Saddam trial chief judge to resign Bernard Hibbitts at 8:27 PM ET
[JURIST] A source close to Rizgar Amin [Wikipedia profile], the chief judge of the Iraqi High Criminal Court presiding at the Saddam Hussein trial [JURIST news archive], said Friday that Amin would "withdraw" from his position, announcing his reasons at the end of the next trial sitting scheduled for January 24. Amin is said to have found the proceeding "too difficult." The 48 year-old Kurdish judge had developed a reputation for being courteous and even-handed to a fault, with critics accusing him of letting Hussein and his co-defendants run amok, railing at the court and otherwise disrupting proceedings. In late December, visiting US Senate Judiciary Committee Arlen Specter had publicly criticized Amin in his own courtroom [JURIST report], saying he was "disappointed" that the trial court under Amin's leadership had let Hussein be a "blusterbun and control the proceedings." Concerns have arisen about Amin's safety since the killings of two defense lawyers and an assassination attempt on an investigative judge [JURIST report] in December; Amin had accepted two bodyguards at the urging of friends [JURIST report] but had otherwise played down his security problems. Although Amin's resignation would be a major setback in the trial process it is not likely to torpedo the trial in and of itself; another judge resigned late last year and was immediately replaced by a backup. Reuters has more.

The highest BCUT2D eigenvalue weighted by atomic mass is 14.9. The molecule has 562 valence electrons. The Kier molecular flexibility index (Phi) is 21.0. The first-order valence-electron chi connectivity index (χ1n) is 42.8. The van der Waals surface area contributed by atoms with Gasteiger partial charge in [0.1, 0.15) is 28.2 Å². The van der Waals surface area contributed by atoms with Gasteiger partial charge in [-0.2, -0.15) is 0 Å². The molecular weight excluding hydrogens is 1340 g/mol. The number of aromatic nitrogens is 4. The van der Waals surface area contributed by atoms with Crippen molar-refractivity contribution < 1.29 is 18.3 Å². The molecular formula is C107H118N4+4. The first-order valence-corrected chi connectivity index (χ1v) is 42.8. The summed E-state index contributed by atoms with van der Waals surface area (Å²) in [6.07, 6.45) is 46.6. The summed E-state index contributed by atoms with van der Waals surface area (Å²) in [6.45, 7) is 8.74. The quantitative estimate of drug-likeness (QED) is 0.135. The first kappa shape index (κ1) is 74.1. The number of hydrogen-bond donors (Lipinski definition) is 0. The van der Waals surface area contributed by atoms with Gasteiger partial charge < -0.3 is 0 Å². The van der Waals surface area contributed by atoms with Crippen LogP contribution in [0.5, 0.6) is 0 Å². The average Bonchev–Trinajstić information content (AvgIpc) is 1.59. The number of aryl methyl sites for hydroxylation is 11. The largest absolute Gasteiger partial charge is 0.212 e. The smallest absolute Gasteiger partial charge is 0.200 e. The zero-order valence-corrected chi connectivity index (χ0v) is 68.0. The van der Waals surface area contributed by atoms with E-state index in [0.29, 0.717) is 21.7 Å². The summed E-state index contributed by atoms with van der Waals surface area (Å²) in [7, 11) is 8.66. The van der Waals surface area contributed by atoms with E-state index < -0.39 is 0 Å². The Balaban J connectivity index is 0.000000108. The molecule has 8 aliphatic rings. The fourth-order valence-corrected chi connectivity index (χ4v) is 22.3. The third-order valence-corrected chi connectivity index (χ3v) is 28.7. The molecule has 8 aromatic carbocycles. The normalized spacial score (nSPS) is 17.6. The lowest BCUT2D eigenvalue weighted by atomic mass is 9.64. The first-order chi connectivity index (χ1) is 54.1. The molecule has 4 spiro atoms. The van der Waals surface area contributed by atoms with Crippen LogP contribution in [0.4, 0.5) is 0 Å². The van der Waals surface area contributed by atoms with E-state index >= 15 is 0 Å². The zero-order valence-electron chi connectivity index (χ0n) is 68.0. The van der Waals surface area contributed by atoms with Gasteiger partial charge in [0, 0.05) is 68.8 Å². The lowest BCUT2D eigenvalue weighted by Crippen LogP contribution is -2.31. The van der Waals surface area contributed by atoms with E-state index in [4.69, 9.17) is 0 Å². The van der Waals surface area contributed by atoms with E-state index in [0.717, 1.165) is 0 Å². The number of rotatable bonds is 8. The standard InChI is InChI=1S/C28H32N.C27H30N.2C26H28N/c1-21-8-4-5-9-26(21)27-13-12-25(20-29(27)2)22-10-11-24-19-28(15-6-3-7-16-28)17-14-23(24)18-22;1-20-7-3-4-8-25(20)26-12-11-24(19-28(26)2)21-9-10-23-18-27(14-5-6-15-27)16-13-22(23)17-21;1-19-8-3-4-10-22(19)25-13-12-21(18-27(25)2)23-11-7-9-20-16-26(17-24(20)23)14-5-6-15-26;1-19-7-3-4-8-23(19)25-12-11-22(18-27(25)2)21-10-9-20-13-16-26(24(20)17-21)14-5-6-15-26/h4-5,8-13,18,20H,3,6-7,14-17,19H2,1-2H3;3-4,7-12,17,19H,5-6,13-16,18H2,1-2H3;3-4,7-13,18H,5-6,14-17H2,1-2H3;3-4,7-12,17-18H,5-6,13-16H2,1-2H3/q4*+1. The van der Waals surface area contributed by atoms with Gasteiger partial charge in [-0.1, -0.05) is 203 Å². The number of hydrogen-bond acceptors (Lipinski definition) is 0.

Paper Chase is JURIST's real-time legal news service, powered by a team of 30 law student reporters and editors led by law professor Bernard Hibbitts at the University of Pittsburgh School of Law. As an educational service, Paper Chase is dedicated to presenting important legal news and materials rapidly, objectively and intelligibly in an accessible, ad-free format.